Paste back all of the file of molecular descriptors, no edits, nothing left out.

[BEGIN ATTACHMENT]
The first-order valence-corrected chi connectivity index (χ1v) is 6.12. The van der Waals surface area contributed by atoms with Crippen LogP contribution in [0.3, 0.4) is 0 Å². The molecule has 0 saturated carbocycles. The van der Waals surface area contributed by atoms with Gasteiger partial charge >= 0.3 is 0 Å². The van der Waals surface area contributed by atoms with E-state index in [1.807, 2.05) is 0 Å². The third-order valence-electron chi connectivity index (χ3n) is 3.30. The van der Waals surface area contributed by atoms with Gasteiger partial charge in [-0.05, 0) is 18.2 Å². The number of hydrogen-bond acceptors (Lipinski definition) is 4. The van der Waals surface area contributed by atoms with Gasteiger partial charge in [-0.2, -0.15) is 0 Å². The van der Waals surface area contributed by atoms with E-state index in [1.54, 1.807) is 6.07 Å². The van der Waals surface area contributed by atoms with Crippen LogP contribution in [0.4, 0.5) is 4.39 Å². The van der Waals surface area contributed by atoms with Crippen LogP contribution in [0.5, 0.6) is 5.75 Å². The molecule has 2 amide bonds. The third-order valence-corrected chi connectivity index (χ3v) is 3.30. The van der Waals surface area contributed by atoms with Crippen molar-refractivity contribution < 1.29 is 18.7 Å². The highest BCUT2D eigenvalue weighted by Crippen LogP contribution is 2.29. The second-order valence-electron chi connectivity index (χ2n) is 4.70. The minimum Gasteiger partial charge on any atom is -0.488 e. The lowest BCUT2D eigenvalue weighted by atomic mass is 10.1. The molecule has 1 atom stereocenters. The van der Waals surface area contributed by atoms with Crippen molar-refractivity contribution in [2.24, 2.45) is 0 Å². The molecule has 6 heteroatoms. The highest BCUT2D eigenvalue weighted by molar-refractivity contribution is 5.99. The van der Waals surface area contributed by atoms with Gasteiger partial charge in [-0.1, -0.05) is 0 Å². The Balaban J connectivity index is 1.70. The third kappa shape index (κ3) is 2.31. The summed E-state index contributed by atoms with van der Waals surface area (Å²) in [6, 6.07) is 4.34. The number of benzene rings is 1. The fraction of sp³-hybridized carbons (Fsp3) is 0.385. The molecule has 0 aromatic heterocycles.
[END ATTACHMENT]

The first-order valence-corrected chi connectivity index (χ1v) is 6.12. The van der Waals surface area contributed by atoms with Crippen LogP contribution in [0.3, 0.4) is 0 Å². The molecule has 0 saturated carbocycles. The van der Waals surface area contributed by atoms with Gasteiger partial charge >= 0.3 is 0 Å². The van der Waals surface area contributed by atoms with E-state index in [1.807, 2.05) is 0 Å². The third-order valence-electron chi connectivity index (χ3n) is 3.30. The van der Waals surface area contributed by atoms with Gasteiger partial charge in [-0.05, 0) is 18.2 Å². The number of hydrogen-bond acceptors (Lipinski definition) is 4. The van der Waals surface area contributed by atoms with Gasteiger partial charge in [-0.2, -0.15) is 0 Å². The van der Waals surface area contributed by atoms with E-state index in [1.54, 1.807) is 6.07 Å². The van der Waals surface area contributed by atoms with Crippen LogP contribution in [0.4, 0.5) is 4.39 Å². The van der Waals surface area contributed by atoms with Crippen LogP contribution in [0.5, 0.6) is 5.75 Å². The molecule has 2 amide bonds. The third-order valence-corrected chi connectivity index (χ3v) is 3.30. The van der Waals surface area contributed by atoms with Crippen molar-refractivity contribution < 1.29 is 18.7 Å². The highest BCUT2D eigenvalue weighted by Crippen LogP contribution is 2.29. The second-order valence-electron chi connectivity index (χ2n) is 4.70. The minimum Gasteiger partial charge on any atom is -0.488 e. The lowest BCUT2D eigenvalue weighted by atomic mass is 10.1. The molecule has 1 atom stereocenters. The van der Waals surface area contributed by atoms with Crippen molar-refractivity contribution in [2.24, 2.45) is 0 Å². The molecule has 6 heteroatoms. The highest BCUT2D eigenvalue weighted by molar-refractivity contribution is 5.99. The van der Waals surface area contributed by atoms with Gasteiger partial charge in [-0.1, -0.05) is 0 Å². The Balaban J connectivity index is 1.70. The third kappa shape index (κ3) is 2.31. The summed E-state index contributed by atoms with van der Waals surface area (Å²) in [6, 6.07) is 4.34. The number of benzene rings is 1. The fraction of sp³-hybridized carbons (Fsp3) is 0.385. The molecule has 0 aromatic heterocycles.